Ted Merrill, who has performed some abortions himself, talks about how students in one of his classes started to rethink their views on abortion, just because they were able to witness the development of chicken embryos. He says:
“Extreme positions may be easier when the argument is intellectual. But they don’t hold up at close range. I noticed this in my interactions with college students in an anatomy and physiology class I taught. The nine students in this all-female class were unequivocally in favor of abortion rights when we started the section on reproduction. But something changed when they studied live chick embryos.
I had explained to them that all vertebrates closely resemble one another during early development. Then we open fertilized eggs at various stages. Under a microscope, eggs that have incubated for 36 hour show the first rudiments of an embryo, and a crude tubular structure rhythmically twitching in the center. At 48 hours, you can see an elementary – but definitely formed – heart pumping red blood cells through a looped network of tubes. You can recognize an eye. Just a day later, there are limbs, a face, and a brain that looks like linked sausages.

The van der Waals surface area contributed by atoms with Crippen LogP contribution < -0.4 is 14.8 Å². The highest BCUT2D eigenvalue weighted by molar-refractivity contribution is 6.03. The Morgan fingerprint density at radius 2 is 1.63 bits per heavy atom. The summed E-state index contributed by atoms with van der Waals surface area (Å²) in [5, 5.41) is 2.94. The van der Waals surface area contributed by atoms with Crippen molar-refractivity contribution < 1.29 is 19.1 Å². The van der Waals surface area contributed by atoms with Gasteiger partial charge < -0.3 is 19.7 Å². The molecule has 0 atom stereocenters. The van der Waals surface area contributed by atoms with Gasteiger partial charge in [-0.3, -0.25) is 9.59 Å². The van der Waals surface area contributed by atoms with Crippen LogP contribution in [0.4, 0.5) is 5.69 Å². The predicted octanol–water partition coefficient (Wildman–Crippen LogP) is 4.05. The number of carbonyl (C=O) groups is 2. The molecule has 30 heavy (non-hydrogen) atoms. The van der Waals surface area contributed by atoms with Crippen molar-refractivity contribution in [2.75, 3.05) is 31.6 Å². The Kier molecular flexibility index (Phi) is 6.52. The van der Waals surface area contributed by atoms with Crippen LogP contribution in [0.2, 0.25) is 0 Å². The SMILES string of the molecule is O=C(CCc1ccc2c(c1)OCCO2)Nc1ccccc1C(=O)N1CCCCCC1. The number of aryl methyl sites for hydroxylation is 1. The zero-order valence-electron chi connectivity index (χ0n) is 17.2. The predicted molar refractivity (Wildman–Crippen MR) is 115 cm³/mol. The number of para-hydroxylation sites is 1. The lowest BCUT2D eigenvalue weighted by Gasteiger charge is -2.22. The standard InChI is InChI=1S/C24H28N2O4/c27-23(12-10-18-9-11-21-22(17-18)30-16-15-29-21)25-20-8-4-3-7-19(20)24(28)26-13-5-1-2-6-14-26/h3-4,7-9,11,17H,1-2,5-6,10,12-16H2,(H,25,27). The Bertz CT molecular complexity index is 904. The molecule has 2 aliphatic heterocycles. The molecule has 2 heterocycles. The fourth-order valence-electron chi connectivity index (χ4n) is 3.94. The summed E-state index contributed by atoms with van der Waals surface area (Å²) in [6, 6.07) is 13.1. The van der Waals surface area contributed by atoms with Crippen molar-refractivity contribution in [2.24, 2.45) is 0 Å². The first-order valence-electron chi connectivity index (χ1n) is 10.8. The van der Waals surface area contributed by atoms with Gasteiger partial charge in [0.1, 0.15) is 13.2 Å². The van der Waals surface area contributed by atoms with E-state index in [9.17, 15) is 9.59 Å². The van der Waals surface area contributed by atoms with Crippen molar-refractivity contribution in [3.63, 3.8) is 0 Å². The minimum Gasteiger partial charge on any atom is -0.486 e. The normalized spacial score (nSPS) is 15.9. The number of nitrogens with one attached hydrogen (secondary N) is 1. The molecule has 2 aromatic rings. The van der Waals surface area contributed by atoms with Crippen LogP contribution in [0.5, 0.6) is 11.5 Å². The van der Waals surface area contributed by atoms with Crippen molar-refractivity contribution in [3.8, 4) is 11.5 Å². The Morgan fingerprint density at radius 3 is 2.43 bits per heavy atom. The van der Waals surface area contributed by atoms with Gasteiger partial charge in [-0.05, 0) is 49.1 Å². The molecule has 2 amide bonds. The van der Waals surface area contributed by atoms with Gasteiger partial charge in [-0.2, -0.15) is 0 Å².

As the young women looked at these early-stage embryos and watched that amazing little heart beating, they were moved. “If we closed up the shell and put it back in the incubator, would it still grow?” one of them asked me. Another said, “It’s going to die in a little while under the microscope, isn’t it?” A third student declared, “I don’t think we should be doing this.” And while some of my students couldn’t wait to see how the embryo progressed through the later stages of development, others became upset and refused to open any more eggs.
When I brought the talk around to abortion again, I noticed that their feelings were no longer clear-cut. They all upheld a woman’s right to choose, but felt that other factors had to be considered, too.”
Ted Merrill “Abortion: Extreme Views Ignore Reality” Medical Economics, July 15, 1996
So often, people have views on abortion based on impersonal sound bites and slogans they have heard. They do not consider the reality of the unborn baby. Even seeing the embryos of chickens started these students thinking about the reality of life in the womb.
LifeNews.com Note: Sarah Terzo is a pro-life liberal who runs ClinicQuotes.com, a web site devoted to exposing the abortion industry.